Born: January 31st, 1990
Drafted: 2nd round, 31st overall by the Florida Panthers in 2008
With the departure of Ryan Miller in the 2017 offseason, Jacob Markstrom got what he finally wanted: a chance to be an NHL starting goaltender. It only took a decade after his draft year to get there, but Markstrom finally crested the 60 game plateau.
How did he fair? Check out his stats below.
It was a bit of a surprise to see Markstrom hit the 60-game mark, although it was largely because Anders Nilsson lost the trust of the coaching staff. Markstrom had his struggles, especially early in the season, but the Travis Green and company simply didn’t trust the guy behind him.
It allowed Markstrom to really prove his worth as a starter this season. The verdict on his season after everything, is that he was a solid league-average netminder.
As my old University professor used to say, it’s not a bad thing to be average. It’s not good, but it’s not bad either.
For goalies that played 15 games or more, Markstrom’s .912 save percentage was 32nd among 62 goaltenders. Here’s a look at some of the deeper numbers among goalies to play more than 500 minutes at even strength.
Low-Danger Save Percentage: .971 (40th of 68 goalies)
Medium-Danger Save Percentage: .917 (32nd of 68)
High-Danger Save Percentage: .797 (39th of 68)
The refined numbers only solidify Markstrom’s position of a goalie who screams NHL average. His medium-danger save percentage is just above average, but his low and high-danger save percentage are slightly below the benchmark.
There is something to be said about the sheer number of chances that Markstrom faced though. Out of those 68 goalies, he saw the 15th-most scoring chances league wide. He also faced the 11th-most shots at even-strength as well.
Even though Markstrom’s numbers were average, there were some reputable goalies who were worse than him during the regular season. One that comes to mind is Braden Holtby, who allowed more goals on less shots at even-strength (even if he was able to save his best for the playoffs). Martin Jones was another goalie who allowed more goals on less shots and still made the playoffs.
That’s part of the reason why Markstrom doesn’t get notoriety from the rest of the league. Even though he was able to establish himself as a starting goaltender, the lack of talent on the Canucks wasn’t enough to cover up his weaknesses. Those deficiencies were especially evident early on in the season, when Markstrom developed a nasty habit of allowing goals early on in the game.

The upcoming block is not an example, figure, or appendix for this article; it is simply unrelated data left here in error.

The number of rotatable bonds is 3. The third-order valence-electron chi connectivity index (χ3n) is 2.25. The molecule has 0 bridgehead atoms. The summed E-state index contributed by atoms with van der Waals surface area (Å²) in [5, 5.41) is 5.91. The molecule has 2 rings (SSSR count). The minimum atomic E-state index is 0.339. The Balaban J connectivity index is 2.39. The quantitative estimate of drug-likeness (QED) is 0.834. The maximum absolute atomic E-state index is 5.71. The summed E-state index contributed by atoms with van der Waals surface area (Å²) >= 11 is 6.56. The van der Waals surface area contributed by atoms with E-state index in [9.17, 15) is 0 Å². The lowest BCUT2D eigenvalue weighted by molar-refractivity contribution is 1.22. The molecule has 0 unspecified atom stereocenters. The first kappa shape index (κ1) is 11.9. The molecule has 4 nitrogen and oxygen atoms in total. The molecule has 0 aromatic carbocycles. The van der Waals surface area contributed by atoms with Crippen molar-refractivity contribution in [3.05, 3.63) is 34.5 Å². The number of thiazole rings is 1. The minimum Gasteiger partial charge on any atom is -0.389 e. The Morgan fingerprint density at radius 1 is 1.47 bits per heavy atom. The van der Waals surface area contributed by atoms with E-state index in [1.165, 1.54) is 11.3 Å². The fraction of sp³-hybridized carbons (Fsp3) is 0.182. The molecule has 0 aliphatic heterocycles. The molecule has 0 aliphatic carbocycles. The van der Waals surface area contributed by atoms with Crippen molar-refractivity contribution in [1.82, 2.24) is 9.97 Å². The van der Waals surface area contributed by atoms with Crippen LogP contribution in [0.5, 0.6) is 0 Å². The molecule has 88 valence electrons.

He did clean that up as the season progressed. Overall, his game did improve month by month as long as you conveniently ignore April’s small sample size. There was a dip in his play after October, and he wasn’t that strong even when the Canucks were still in a playoff spot late in November. In 2018 however, Markstrom seemed to refine his game, and he cut down on the bad goals against.
After a putrid December where the Canucks were barely watchable, Markstrom did make steady improvements. He was 5-0-1 with a .937 save percentage in his last five starts, and from March onwards he had a .921 save percentage.
Now, any recap about Markstrom would be incomplete without acknowledging this long-awaited achievement.
His glove side might be a weakness, but it was out in force here.
Some more glove action, this time against a legitimate sniper.
Two whole shutouts! Wow!
The bottom line with Markstrom is that even though he wasn’t spectacular, he at least established himself as an NHL starter. For how long will that actually last though?
Markstrom will assuredly be the starter next season, but after that his place as the Canucks main keeper is up in the air. Thatcher Demko has increasingly improved his game in Utica, and is starting to breathe down Markstrom’s next. If the Galve, Sweden native wants to continue his career as a starting goalie, he is going to have to play well, and possibly outplay Demko when he arrives in Vancouver.
He might have won the “battle” against Nilsson, but the real battle for Markstrom is about to begin. As unfair as it may be, the curse of shitty defences is bound to follow Markstrom next season once again. While it’s unfair to expect him to improve without a better defence, he might not have much choice with the apparent arrival of Demko.
Maybe if Markstrom keeps telling himself this, he’ll be okay.